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Pain in the shoulder

Pain in the Shoulder – Live Great – Great Eastern Life

Our shoulders are the most mobile parts of our body, subject to repetitive strain forces that cause injuries. As such, athletes and sports novices will find this to be one of the most common areas of injury. Motion at the shoulder occurs at the main shoulder joint, and at the shoulder blade (scapula) which moves over the chest wall.

Shoulder pains are fairly common ailments that typically last for short periods with simple treatments - but not always. Dr Muthukaruppan Yegappan, orthopaedic surgeon at Parkway East Hospital explains the causes of shoulder pain and the various treatment options for pain relief and rehabilitation.

Where is the pain coming from?
There are various conditions which cause pain in the shoulder. Some are more obvious, like fractures around the shoulder. These include collarbone (clavicle) and arm bone (humerus) fractures. Shoulder dislocation is another common sports injury. The rotator cuff muscle group, hidden deep within the deltoids and joint capsule, can also be a source of painful condition if injured.

According to Dr Yegappan, the pain can spread down to the mid arm, and can be in the front and back of the shoulder. In most conditions, usage and movement of the joint will cause pain, with overhead motions being more painful than other movements. Night pain is another common symptom and may affect the patient's ability to have a good night's rest. Other related symptoms include stiffness and weakness of the shoulder.

What are the common causes?

The pain is usually caused by inflammation of the capsule or the rotator cuff tendons. Sometimes, the rotator cuff tendon is torn and this can be painful as well. Another cause is inflammation of the joint capsule, which leads to what we call a frozen shoulder. Frozen shoulders can happen out of nowhere, or it can be an aftermath of an injury. Patients with history of stroke or diabetes are more susceptible to frozen shoulders. Arthritis in the shoulder is uncommon among Asians, although minor degrees of arthritis are often found in the acromioclavicular joint at the top of the shoulder.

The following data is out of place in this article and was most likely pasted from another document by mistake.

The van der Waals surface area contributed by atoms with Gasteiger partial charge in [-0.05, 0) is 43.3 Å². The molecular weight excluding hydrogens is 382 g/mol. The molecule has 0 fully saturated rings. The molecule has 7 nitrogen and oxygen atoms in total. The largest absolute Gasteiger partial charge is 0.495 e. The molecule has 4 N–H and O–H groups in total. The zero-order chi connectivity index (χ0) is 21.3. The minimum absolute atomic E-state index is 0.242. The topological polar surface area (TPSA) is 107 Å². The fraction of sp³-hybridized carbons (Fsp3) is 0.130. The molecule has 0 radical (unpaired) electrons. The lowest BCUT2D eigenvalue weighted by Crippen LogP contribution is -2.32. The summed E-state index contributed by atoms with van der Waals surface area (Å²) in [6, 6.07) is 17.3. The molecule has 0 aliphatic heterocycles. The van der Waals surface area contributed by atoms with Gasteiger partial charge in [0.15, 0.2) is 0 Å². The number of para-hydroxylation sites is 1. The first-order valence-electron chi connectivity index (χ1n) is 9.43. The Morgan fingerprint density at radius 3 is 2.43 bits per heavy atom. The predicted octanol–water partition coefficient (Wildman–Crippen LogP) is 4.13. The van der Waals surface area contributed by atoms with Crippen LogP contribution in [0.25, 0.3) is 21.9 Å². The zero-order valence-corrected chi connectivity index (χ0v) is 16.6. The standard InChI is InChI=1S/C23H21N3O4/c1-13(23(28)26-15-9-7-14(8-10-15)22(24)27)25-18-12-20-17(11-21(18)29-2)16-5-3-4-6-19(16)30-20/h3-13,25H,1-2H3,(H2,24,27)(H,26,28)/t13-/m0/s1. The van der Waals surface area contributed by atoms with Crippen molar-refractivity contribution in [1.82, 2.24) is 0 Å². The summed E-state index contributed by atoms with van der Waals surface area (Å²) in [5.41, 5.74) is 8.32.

What can we do to manage it?
One good exercise for all shoulder problems you can try is called pendulum exercise. Simply stand and support yourself on a table with your good hand. Let your other arm hang loosely, and swing it in a circular motion, like a spoon stirring in a teacup. Then do the same in the opposite direction. Remember to keep your arm relaxed throughout and let gravity do the work.

A lot of patients have shoulder pains that start subtly, affecting not only their ability to play sports, but also the simple tasks of daily life. Some of these cases can be treated with simple methods such as anti-inflammatory or pain relief medication. Initial rest and moderation of regular activity is advised, especially with activity that involves overhead movement of the shoulder joint. And of course, seeing a doctor definitely helps.

Publication of article by courtesy of Dr Muthukaruppan Yegappan, an Orthopaedic Surgeon at Parkway East Hospital

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